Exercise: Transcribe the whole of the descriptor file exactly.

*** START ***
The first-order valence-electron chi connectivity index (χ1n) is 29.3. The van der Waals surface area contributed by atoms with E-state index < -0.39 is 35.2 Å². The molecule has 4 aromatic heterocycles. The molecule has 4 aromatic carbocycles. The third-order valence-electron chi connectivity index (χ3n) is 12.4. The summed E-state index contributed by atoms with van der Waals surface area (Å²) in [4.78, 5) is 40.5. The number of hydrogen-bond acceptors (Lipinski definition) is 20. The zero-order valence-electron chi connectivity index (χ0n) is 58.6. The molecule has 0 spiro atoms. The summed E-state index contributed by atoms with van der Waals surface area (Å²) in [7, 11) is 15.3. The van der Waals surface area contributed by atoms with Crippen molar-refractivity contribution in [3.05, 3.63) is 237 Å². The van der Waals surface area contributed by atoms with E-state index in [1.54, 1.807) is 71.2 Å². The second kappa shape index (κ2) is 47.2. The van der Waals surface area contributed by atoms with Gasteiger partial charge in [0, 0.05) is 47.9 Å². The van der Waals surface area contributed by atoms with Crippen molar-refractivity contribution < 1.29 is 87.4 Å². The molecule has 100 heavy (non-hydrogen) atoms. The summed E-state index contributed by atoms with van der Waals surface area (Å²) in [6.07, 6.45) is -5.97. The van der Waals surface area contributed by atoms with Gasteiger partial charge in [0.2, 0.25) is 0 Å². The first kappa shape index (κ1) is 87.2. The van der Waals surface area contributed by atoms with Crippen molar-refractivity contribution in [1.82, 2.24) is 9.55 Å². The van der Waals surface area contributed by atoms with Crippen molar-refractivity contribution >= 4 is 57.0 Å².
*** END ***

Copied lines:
The first-order valence-electron chi connectivity index (χ1n) is 29.3. The van der Waals surface area contributed by atoms with E-state index < -0.39 is 35.2 Å². The molecule has 4 aromatic heterocycles. The molecule has 4 aromatic carbocycles. The third-order valence-electron chi connectivity index (χ3n) is 12.4. The summed E-state index contributed by atoms with van der Waals surface area (Å²) in [4.78, 5) is 40.5. The number of hydrogen-bond acceptors (Lipinski definition) is 20. The zero-order valence-electron chi connectivity index (χ0n) is 58.6. The molecule has 0 spiro atoms. The summed E-state index contributed by atoms with van der Waals surface area (Å²) in [7, 11) is 15.3. The van der Waals surface area contributed by atoms with Crippen molar-refractivity contribution in [3.05, 3.63) is 237 Å². The van der Waals surface area contributed by atoms with E-state index in [1.54, 1.807) is 71.2 Å². The second kappa shape index (κ2) is 47.2. The van der Waals surface area contributed by atoms with Gasteiger partial charge in [0, 0.05) is 47.9 Å². The van der Waals surface area contributed by atoms with Crippen molar-refractivity contribution < 1.29 is 87.4 Å². The molecule has 100 heavy (non-hydrogen) atoms. The summed E-state index contributed by atoms with van der Waals surface area (Å²) in [6.07, 6.45) is -5.97. The van der Waals surface area contributed by atoms with Gasteiger partial charge in [0.2, 0.25) is 0 Å². The first kappa shape index (κ1) is 87.2. The van der Waals surface area contributed by atoms with Crippen molar-refractivity contribution in [1.82, 2.24) is 9.55 Å². The van der Waals surface area contributed by atoms with Crippen molar-refractivity contribution >= 4 is 57.0 Å².